As Did The Tribe Win Last Night helps fans count down the days until the Indians retake the field in an official Major League game, we look back at some of the players who wore the Cleveland jersey with pride.
Countdown to Opening Day – 68 days
When looking at the Cleveland Indians current roster, one of the glaring concerns this offseason has been the outfield depth.
With Michael Brantley on the shelf to start the season after shoulder surgery, it leaves the Indians with plenty of question marks and concerns about the quality of the rest of their outfield. Abraham Almonte and Lonnie Chisenhall both performed nicely in the second half, but have been inconsistent throughout their careers. Free agent addition Rajai Davis is 35 years old and saw a stark decline in his base stealing last year, one of the qualities he brings to the table annually. Others around the club provide more questions than answers due to age, experience, or results.
The same could not be said of the club in the late 1980’s, when each of the first two players to wear the number 68 in franchise history were blocked behind a large number of other options available on the Indians roster.
The Indians broke in all sorts of new numbers during the final few years of the 1980’s decade as the club struggled to find an identity and success. In 1988, the number made its first appearance on the field for the Tribe as outfielder Scott Jordan wore it for seven games after a September call-up that year. He had one single and one RBI in ten plate appearances in his only action at the Major League level in his career.
Jordan was the Indians’ fourth round pick in 1985 and got the call in 1988 from Double-A Williamsport after hitting .254 for the Bills in 129 games. He was released after the season and signed with Houston, playing at their Double-A and Triple-A affiliates to wrap up his professional career in 1989.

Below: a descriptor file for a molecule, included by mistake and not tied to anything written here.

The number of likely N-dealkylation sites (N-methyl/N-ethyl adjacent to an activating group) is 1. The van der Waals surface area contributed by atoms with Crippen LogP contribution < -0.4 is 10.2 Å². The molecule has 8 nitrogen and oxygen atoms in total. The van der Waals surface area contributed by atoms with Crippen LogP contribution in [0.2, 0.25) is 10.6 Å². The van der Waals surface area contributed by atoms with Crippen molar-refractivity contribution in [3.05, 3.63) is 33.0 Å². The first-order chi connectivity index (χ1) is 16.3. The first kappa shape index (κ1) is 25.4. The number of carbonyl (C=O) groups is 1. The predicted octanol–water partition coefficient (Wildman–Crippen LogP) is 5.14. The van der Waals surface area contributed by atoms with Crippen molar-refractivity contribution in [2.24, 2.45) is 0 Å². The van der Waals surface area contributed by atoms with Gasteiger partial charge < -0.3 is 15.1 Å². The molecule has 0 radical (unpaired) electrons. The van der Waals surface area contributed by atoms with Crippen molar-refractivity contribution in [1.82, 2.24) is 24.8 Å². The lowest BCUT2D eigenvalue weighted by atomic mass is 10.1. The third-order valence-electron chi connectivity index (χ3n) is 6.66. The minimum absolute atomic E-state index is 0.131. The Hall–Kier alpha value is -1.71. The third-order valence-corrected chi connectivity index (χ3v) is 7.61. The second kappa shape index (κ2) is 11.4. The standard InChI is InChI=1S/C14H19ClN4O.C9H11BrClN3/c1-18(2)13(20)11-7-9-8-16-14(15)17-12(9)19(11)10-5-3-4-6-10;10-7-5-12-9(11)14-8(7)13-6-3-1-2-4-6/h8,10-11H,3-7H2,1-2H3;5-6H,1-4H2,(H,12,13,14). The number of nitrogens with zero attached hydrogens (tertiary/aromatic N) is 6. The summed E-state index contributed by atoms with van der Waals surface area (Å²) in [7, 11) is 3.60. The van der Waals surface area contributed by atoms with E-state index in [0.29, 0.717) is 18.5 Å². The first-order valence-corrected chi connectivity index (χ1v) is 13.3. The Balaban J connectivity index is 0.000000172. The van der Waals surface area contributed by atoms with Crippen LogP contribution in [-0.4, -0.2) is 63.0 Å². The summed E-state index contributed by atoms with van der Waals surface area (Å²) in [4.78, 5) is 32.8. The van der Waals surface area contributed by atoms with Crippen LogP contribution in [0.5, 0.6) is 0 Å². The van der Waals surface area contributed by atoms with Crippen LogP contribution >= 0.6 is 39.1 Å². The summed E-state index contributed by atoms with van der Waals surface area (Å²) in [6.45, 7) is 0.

In that same season, the Indians dealt from their outfield depth and acquired the second man to wear 68 for the club when they received outfielder Turner Ward and catcher Joel Skinner from the New York Yankees for outfielder Mel Hall in March.
Cleveland ended the 1988 season with Hall, Joe Carter, and Cory Snyder as regulars in the outfield. Carmelo Castillo served as an occasional fill-in as the trio started the majority of the games in the Tribe outfield.
Hall, however, let his off-the-field drama pack his bags from Cleveland. He was arrested in 1987 for stealing money from the apartment of a woman in Texas, but charges were dropped. In the offseason following the 1988 campaign, his name was one of several prominent Cleveland athletes to appear in the black book of an alleged madam working out of the city.
When asked about the negative publicity surrounding the matter, Hall was quoted as saying, “I’m in there with two all-pros,” referring to the two Browns players mentioned in the unpleasantness.
With outfielder Dave Winfield facing back surgery, the Yankees acquired the career .281 hitter Hall from the Indians. When asked if he had ever envisioned himself in pinstripes, the left-handed hitter replied simply, “Yeah, in prison.”
It’s ironic how that situation played out for Hall.
As for the Indians’ return, they acquired the young prospect Ward and the light-hitting Skinner. Ward was set to head to Triple-A Colorado Springs to play center field for the Sky Sox, but those plans changed quickly when he was injured in an intrasquad game in Tucson, Arizona. While sliding trying to make a catch, he broke his fibula and dislocated his right ankle. The injury required surgery.
“Turner lost the ball in the sun and tried to make a sliding catch,” director of player development Dan O’Dowd said when the club announced his injury. “But his right ankle got caught under him just as he started to slide. It was a bad injury.”